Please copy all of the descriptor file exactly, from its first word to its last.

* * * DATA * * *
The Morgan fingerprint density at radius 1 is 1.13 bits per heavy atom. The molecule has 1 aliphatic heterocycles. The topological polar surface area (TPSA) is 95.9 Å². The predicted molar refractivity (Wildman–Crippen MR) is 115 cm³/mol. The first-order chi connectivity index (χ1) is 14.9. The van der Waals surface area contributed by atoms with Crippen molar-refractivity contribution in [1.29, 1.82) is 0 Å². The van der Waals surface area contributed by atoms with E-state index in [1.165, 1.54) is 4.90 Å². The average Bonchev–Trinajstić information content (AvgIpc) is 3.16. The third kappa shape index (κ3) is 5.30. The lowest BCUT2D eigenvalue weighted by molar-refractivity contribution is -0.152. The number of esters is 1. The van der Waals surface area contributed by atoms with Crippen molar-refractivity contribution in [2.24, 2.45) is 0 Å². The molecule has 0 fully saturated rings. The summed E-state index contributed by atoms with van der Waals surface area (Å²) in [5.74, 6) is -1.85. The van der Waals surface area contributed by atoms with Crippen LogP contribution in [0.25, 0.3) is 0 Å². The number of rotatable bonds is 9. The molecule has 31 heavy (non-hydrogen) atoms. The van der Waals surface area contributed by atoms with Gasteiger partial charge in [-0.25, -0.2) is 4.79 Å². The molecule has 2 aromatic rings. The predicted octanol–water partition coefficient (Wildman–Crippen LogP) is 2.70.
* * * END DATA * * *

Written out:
The Morgan fingerprint density at radius 1 is 1.13 bits per heavy atom. The molecule has 1 aliphatic heterocycles. The topological polar surface area (TPSA) is 95.9 Å². The predicted molar refractivity (Wildman–Crippen MR) is 115 cm³/mol. The first-order chi connectivity index (χ1) is 14.9. The van der Waals surface area contributed by atoms with Crippen molar-refractivity contribution in [1.29, 1.82) is 0 Å². The van der Waals surface area contributed by atoms with E-state index in [1.165, 1.54) is 4.90 Å². The average Bonchev–Trinajstić information content (AvgIpc) is 3.16. The third kappa shape index (κ3) is 5.30. The lowest BCUT2D eigenvalue weighted by molar-refractivity contribution is -0.152. The number of esters is 1. The van der Waals surface area contributed by atoms with Crippen molar-refractivity contribution in [2.24, 2.45) is 0 Å². The molecule has 0 fully saturated rings. The summed E-state index contributed by atoms with van der Waals surface area (Å²) in [5.74, 6) is -1.85. The van der Waals surface area contributed by atoms with Crippen LogP contribution in [0.25, 0.3) is 0 Å². The number of rotatable bonds is 9. The molecule has 31 heavy (non-hydrogen) atoms. The van der Waals surface area contributed by atoms with Gasteiger partial charge in [-0.25, -0.2) is 4.79 Å². The molecule has 2 aromatic rings. The predicted octanol–water partition coefficient (Wildman–Crippen LogP) is 2.70.